Is well water safe to drink after flooding?Nearly five years after historic levels of flooding, Iowans are again preparing for the encroachment of floodwaters from rivers in the eastern part of the state. Nancy Hall, environmental microbiology manager for the State Hygienic Laboratory, said that those who have private wells should take precautions to prevent illnesses.
"If floodwaters have been over the well, the drinking water is not safe to drink," Hall said. "This water also should not be used for teeth brushing or showering.”
Private well systems pose a potential health risk if they have been covered by floodwaters because this water may contain fecal material and other contaminants from overflowing sewage systems, agricultural run-off and industrial byproducts.
During well flooding, Hall recommends using drinking water from a safe source, such as bringing water from a city supply or buying bottled water that is intended for drinking. Hall said that common illnesses that are caused by exposure to flood waters may include skin and tissue infections following superficial cuts, scratches, abrasions or insect bites; deep tissue infections following puncture wounds or trauma; and gastrointestinal illness following ingestion of contaminated water or food.
For those in flooded areas, the following public health measures are recommended:
- Always wash hands with soap and water before eating food and after handling articles contaminated with flood water.
- Avoid prolonged exposure to flood water.
- Wear protective gloves, boots and eye wear.
- Work cautiously, rest frequently and eat a balanced diet.
- Bathe or shower in clean water as soon as possible after exposure to flood water.
- Use insect repellents to discourage biting insects.
Follow basic hygiene practices.
- Obtain water from a known safe public water supply or buy bottled water.
- Haul and store drinking water in clean containers (not old milk or juice jugs).
- As a last resort, clear water may be treated for drinking by boiling it for one minute or by adding eight drops of unscented household bleach per gallon (mix well and wait at least 30 minutes before drinking). If not clear, filter it through a clean cloth, paper towel, or coffee filter OR allow it to settle and pull off the clear water; then boil or add eight drops of bleach as described above.
Ensure drinking water is safe.
- Don’t drink water from flooded wells unless the well has been properly disinfected and then tested for drinking safety.
- Contact your local county health department for a free flood sampling container and advice.
- AFTER flood waters have receded, shock chlorinate and flush wells BEFORE submitting a sample to the Laboratory for testing.
- Shallow wells (less than 100 feet deep) can be contaminated from nearby flooding and should be tested to ensure a safe supply of drinking water.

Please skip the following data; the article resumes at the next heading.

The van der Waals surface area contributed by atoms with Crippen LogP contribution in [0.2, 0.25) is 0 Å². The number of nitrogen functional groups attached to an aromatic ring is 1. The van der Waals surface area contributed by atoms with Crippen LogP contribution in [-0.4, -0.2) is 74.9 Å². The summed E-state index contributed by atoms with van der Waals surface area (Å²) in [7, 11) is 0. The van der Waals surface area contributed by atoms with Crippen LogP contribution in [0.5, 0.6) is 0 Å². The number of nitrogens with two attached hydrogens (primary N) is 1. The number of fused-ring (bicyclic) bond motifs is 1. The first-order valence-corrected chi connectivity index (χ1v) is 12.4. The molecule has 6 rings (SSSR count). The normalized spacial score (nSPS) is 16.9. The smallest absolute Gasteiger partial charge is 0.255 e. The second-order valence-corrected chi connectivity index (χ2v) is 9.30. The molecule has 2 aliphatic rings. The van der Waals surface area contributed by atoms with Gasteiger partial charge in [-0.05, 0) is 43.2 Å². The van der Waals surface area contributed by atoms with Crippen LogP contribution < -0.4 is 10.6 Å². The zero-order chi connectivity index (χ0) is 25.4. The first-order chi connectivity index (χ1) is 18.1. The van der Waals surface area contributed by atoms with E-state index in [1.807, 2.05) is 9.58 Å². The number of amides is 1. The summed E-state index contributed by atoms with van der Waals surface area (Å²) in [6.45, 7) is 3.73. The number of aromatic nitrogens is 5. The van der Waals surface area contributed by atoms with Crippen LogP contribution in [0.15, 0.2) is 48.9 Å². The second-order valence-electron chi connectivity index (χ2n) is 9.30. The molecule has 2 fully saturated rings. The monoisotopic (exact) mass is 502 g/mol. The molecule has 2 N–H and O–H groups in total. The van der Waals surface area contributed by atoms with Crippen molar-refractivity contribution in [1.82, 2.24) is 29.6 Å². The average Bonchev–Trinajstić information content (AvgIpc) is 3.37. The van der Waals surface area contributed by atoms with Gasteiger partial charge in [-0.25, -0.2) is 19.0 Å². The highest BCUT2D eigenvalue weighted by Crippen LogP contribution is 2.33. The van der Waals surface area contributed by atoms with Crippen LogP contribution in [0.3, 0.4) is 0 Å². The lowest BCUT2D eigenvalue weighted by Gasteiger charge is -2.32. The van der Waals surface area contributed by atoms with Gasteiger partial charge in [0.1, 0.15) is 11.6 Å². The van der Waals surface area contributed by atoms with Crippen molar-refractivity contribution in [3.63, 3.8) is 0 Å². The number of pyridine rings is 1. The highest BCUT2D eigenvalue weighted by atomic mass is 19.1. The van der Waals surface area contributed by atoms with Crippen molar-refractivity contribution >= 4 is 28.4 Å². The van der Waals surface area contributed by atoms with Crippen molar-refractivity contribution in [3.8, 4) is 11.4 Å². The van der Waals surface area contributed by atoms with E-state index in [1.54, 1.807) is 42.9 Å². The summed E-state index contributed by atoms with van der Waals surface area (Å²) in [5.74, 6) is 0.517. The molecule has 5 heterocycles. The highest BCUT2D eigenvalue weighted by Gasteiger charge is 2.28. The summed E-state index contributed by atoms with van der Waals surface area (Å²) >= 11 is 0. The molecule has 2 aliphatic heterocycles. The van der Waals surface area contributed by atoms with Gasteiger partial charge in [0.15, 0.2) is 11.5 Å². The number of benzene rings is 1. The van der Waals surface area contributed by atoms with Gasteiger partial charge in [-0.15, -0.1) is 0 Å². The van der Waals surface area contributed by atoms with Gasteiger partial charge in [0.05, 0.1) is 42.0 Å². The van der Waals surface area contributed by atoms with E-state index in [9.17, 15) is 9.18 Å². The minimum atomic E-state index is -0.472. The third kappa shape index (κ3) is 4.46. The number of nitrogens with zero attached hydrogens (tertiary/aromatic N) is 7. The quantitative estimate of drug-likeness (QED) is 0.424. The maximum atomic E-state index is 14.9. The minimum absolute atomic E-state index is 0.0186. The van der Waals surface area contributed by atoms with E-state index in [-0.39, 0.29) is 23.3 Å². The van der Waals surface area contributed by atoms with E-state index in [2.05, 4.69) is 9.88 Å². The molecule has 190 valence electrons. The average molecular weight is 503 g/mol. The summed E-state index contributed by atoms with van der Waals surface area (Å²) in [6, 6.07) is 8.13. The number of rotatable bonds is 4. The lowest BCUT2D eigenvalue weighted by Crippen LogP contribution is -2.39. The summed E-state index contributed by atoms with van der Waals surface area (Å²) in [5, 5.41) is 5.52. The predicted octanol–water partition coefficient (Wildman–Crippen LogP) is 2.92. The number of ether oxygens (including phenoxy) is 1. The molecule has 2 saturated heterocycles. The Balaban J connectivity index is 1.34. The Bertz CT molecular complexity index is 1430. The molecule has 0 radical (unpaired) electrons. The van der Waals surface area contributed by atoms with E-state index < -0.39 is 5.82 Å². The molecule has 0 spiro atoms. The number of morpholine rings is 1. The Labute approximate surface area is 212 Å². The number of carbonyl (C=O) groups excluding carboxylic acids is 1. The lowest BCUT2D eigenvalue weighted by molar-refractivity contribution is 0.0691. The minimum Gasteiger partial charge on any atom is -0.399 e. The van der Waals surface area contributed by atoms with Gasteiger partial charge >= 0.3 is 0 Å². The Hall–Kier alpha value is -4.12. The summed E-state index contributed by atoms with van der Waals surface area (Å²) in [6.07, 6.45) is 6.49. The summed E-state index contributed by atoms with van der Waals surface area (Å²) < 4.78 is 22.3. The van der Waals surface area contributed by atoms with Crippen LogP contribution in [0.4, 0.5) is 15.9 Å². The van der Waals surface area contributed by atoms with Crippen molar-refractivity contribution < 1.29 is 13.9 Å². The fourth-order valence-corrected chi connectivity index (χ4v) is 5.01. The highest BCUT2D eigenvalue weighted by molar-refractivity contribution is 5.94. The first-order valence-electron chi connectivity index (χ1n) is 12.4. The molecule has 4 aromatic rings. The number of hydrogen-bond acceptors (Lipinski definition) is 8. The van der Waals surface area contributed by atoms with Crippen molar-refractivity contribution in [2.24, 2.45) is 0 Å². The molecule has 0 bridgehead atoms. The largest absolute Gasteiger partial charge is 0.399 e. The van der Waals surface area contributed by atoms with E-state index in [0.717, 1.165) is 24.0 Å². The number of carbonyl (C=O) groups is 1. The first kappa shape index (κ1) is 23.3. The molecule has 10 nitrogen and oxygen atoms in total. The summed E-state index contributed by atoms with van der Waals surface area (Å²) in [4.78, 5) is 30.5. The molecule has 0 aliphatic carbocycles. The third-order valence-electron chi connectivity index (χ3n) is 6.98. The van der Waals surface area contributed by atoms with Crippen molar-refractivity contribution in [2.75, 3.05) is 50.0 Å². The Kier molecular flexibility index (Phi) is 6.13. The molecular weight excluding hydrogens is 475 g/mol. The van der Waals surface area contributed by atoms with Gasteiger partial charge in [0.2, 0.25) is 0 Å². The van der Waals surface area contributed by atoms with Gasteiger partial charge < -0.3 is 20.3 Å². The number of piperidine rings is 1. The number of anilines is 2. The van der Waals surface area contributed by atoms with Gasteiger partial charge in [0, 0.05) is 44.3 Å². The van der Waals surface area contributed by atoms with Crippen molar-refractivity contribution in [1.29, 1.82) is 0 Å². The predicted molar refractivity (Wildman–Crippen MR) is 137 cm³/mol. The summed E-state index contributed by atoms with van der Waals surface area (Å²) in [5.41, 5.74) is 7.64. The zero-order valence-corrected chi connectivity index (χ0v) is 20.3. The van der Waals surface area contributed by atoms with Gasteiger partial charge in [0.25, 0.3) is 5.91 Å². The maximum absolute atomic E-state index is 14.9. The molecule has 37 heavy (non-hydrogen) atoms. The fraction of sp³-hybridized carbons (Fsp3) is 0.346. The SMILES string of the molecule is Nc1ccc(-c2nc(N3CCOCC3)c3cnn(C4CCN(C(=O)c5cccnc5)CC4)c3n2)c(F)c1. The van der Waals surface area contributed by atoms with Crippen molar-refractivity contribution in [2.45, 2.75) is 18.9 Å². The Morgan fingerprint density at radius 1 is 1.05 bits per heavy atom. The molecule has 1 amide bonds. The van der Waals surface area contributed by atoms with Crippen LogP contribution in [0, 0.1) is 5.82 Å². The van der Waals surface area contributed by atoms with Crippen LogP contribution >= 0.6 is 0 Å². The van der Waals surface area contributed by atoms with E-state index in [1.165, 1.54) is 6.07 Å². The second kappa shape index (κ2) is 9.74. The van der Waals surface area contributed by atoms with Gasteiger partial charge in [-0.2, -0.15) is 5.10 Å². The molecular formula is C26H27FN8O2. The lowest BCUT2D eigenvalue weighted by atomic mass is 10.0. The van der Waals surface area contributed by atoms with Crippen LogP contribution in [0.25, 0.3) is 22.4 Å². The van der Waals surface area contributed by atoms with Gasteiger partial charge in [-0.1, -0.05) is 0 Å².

Private well owners should take additional precautions.
- Discard all containers with signs of leakage or damage.
- Foods in paper, cardboard or flexible plastic must be thrown away.
- Discard foods in corked bottles, canisters and screw-capped jars or bottles.
- Canned goods may be sanitized and used if the label is removed, the can is washed in hot, soapy water and the item is identified with a permanent marking pen.
- Solutions containing chlorine bleach are not recommended for cleaning cans because they accelerate rusting.
- Leafy vegetables cannot be washed adequately to be eaten raw.
- Thawed foods should not be refrozen.
Make sure food is safe to eat.
- Use non-sudsing cleaning products (Spic and Span, Trisodium Phosphate, etc.) to wash interior surfaces.
- Use commercial cleaners for fabrics.
- Disinfect sewage-contaminated areas with a solution of household bleach (1/4 cup per gallon of water).
- Consult professional carpet cleaners before attempting to salvage carpet or carpet pads.
- Remove flood damaged sheet rock to permit studs and insulation to dry thoroughly.
- Remove silt, sludge and debris from ductwork and dry it thoroughly before reactivating heating/air conditioning units.
Clean up after a flood in a way that prevents illnesses.
- Private well water testing for individuals through county health departments, and
- Consultation on disease prevention, water and food safety, and disinfection of environmental surfaces.
The State Hygienic Laboratory provides additional assistance, including:
- The University of Iowa Flood Updates 2013
- Iowa Department of Public Health Flood-related Disease Precautions and Information
- Iowa Department of Natural Resources
- Iowa State University County Extension offices
- County health departments
- American Red Cross
- Federal Emergency Management Agency (FEMA)